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Showing posts with the label Product Owner

Writing Good Acceptance Criteria

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As discussed in my last article , Writing good Acceptance Criteria gives the Agile team clarity and helps them work towards a common goal, saving time and effort while increasing quality. Now I'd like to dig into the details of how to write good Acceptance Criteria. Behaviour Driven vs Procedural Driven Mindsets Many of us may be used to writing/seeing procedural driven tests; step by step instructions with actions and expected results. Procedure-driven tests are often imperative and trace a path through the system that covers multiple behaviors. As a result, they may be unnecessarily long, which can delay failure investigation, increase maintenance costs, and create confusion. Acceptance criteria, and indeed Behaviour Driven tests, should instead be behaviour driven. This means they should be Declarative , specifying how a system should behave in a particular scenario. Procedural/Imperative: Given the user opens a web browser And the user navigate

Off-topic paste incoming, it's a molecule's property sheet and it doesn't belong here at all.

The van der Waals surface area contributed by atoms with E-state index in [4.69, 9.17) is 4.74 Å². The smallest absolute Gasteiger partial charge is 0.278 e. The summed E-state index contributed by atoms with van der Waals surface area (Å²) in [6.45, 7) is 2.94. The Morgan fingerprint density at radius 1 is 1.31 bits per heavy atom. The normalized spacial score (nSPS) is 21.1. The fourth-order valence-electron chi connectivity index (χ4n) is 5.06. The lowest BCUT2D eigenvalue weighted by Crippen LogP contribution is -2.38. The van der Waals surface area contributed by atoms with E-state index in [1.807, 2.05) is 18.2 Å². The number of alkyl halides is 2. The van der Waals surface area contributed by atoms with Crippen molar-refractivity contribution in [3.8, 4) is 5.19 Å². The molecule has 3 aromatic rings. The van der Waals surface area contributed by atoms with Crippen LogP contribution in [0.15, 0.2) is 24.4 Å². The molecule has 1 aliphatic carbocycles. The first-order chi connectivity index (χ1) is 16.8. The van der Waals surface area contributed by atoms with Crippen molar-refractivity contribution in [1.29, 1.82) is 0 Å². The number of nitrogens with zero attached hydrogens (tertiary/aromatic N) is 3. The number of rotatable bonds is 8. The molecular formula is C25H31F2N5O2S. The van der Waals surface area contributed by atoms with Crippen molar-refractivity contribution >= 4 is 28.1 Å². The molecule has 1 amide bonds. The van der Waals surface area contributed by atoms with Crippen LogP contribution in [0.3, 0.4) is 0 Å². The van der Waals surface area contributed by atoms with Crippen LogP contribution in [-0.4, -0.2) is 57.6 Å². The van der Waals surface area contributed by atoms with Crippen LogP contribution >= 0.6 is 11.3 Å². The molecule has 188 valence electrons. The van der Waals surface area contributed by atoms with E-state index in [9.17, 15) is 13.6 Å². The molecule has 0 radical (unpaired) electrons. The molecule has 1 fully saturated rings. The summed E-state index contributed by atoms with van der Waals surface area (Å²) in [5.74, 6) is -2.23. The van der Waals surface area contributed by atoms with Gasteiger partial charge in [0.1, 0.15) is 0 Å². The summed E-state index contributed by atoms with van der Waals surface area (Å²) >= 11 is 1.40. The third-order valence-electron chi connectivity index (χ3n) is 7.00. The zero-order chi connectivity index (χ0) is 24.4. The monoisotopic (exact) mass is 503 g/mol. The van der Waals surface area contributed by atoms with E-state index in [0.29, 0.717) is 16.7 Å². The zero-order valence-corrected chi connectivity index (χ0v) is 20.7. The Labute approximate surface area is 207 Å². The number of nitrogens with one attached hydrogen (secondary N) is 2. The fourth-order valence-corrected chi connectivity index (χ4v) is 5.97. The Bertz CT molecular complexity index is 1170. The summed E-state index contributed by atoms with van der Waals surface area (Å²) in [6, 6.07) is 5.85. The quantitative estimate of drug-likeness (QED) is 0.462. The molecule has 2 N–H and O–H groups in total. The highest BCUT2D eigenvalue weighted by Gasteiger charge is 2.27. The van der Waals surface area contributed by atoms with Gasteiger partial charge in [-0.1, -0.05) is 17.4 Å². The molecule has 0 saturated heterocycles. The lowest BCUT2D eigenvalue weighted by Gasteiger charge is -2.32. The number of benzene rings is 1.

The Importance of Good Acceptance Criteria

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Acceptance Criteria can be seen as a chore, a convoluted, verbose set of prose with the sole purpose of satisfying "the business". At best, its value is underestimated and it is often written as a vague list of requirements. Given the right attention, Acceptance Criteria can be extremely valuable to all members of a Scrum team. Before it can be done correctly, we have to understand its value. So what exactly is the point of Acceptance Criteria? Purpose of Acceptance Criteria To define boundaries Acceptance criteria help development teams define the boundaries of a user story. In other words, acceptance criteria help you confirm when the application functions as desired. To reach consensus Having acceptance criteria synchronises the development team with the client. The team knows exactly what conditions should be met, just as the client knows exactly what to expect from the developed functionality. To allow for accurate planning and es